Sunday, November 26, 2006

Universal salad dressing

I had another memorable dream last night. There was a case of industrial espionage at Kraft Foods. Someone stole research Kraft was doing on the perfect salad dressing – low fat, low carbs, great taste, great texture. My dream was about all these people involved after the event talking about the implications of the theft and what should be done. It was like the TV crime shows, but no technology was on display and no one went anywhere to interview anyone. It was just like one of these plays where people stand around and talk, not something that would get a big audience on the big screen or TV.

It’s amazing how novel these dream people are, while at the same time conforming to every expectation I would have of such a scene on TV. Almost all of them are inventions of wherever dreams come from – brain/mind/wherever my extended consciousness reaches at night/whatever reaches into me. Occasionally recognizable celebrities or people I know from real life show up in my dreams, but mostly dream people are unique to whatever dream they populate, yet with unsurprising features. They don’t distract from the themes of the dream either by being strange or by being too familiar. They’re perfectly cast in their roles. Who does this?

It’s not hard for me to recognize themes in my dreams. This certainly is a time to dream about food. Crime shows are the rage. People talking are always the rage. Most intriguing to me is this theme of universality. It’s not just regarding strife at the dinner table with someone liking one food and hating another. It’s about all strife, and the perfect world to end all strife.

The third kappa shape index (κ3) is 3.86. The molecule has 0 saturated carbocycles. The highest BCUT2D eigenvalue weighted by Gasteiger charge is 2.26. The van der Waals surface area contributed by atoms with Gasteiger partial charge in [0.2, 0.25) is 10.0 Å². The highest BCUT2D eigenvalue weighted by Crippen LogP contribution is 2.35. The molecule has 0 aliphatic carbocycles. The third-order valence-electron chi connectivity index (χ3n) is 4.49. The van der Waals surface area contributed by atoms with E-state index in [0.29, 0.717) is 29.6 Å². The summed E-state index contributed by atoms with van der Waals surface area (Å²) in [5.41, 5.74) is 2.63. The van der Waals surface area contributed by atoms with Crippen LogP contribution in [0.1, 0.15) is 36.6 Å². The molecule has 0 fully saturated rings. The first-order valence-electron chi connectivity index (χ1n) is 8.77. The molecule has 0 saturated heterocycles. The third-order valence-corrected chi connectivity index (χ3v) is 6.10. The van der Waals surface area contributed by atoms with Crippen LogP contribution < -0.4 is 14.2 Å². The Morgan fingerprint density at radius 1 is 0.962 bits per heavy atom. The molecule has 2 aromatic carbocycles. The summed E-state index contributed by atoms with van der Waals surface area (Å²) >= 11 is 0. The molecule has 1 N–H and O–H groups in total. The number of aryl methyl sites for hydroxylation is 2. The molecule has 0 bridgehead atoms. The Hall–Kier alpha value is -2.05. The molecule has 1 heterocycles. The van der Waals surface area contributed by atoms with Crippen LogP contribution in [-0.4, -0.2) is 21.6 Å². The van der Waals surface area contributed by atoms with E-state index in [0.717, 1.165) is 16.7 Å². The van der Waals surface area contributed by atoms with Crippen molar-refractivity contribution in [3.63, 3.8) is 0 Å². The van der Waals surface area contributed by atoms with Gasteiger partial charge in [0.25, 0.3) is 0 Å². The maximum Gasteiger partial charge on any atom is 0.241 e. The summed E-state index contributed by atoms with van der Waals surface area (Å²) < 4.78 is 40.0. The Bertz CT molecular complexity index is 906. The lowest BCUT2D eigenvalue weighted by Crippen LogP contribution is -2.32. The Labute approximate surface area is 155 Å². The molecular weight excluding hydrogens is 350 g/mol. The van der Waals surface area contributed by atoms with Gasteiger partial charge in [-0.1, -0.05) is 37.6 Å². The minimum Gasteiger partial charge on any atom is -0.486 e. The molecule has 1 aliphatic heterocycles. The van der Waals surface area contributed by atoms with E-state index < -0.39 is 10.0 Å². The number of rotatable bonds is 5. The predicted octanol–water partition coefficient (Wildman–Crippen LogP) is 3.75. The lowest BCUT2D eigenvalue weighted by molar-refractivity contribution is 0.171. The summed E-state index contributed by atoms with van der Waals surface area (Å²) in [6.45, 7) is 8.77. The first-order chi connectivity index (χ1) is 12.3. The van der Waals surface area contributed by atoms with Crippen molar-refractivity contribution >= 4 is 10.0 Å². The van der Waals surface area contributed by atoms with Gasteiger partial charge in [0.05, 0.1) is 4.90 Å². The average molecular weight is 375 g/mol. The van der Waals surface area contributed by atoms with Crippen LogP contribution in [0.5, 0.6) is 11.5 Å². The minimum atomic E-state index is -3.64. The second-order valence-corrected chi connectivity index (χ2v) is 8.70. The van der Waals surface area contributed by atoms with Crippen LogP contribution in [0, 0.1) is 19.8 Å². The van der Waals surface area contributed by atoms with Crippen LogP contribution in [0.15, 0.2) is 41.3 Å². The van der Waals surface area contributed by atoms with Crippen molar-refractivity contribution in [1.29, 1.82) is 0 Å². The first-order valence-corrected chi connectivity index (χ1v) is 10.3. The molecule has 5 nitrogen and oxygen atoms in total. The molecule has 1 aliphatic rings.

That won’t start with salad dressing, but it’s a symbol, you know. I know it is with me. I was not big on diversity as a kid. I was for unity, unity to fix my fractured family, unity to let me fit in with the other kids despite how different I was from them, unity like Malcolm X said Islam promised for him and me. I suppose Malcolm didn’t understand to whom he was talking on that one, nor was that his first mistake about which religion was best, but just because Islam isn’t the perfect religion doesn’t negate the attraction of whatever universal is the perfect religion.

Even as a kid I knew my attraction to there being one way to anything, one truth, one right way, was that then there would be a way for me. So I could imagine one politics and one religion in a utopian way instead of how totalitarian movements actually turn out. In real life, when someone says there’s one way, it’s always the wrong way. I suppose as a kid I hoped to find an exception to that, but I never have.

In all the politics, religions and ways to live I’ve seen, there is none I would follow exactly. There is a God I follow, one that Jesus led me to, but not in the same way as most who call themselves Christian. I’ve wondered about the fundamental truth of this. Is there one God for the universe? Are there many right ways to see that God or just many ways to see Him incorrectly, some worse than others? Perhaps there’s a different God for everyone, a testimony to our individual journeys leaving footprints on some generic Spirit.

In recent years, I quickly get an answer to such wondering. God says to me that while spirituality is a cooperative effort between individuals and Spirit, there is one universe and one God, like it or not. As with visions I’ve described before, the universe God means is much more than the 4-dimensional physical one we see either directly or through machines. The same God who helps me with the most mundane things exists far beyond everything I know, and I know a lot. God says so.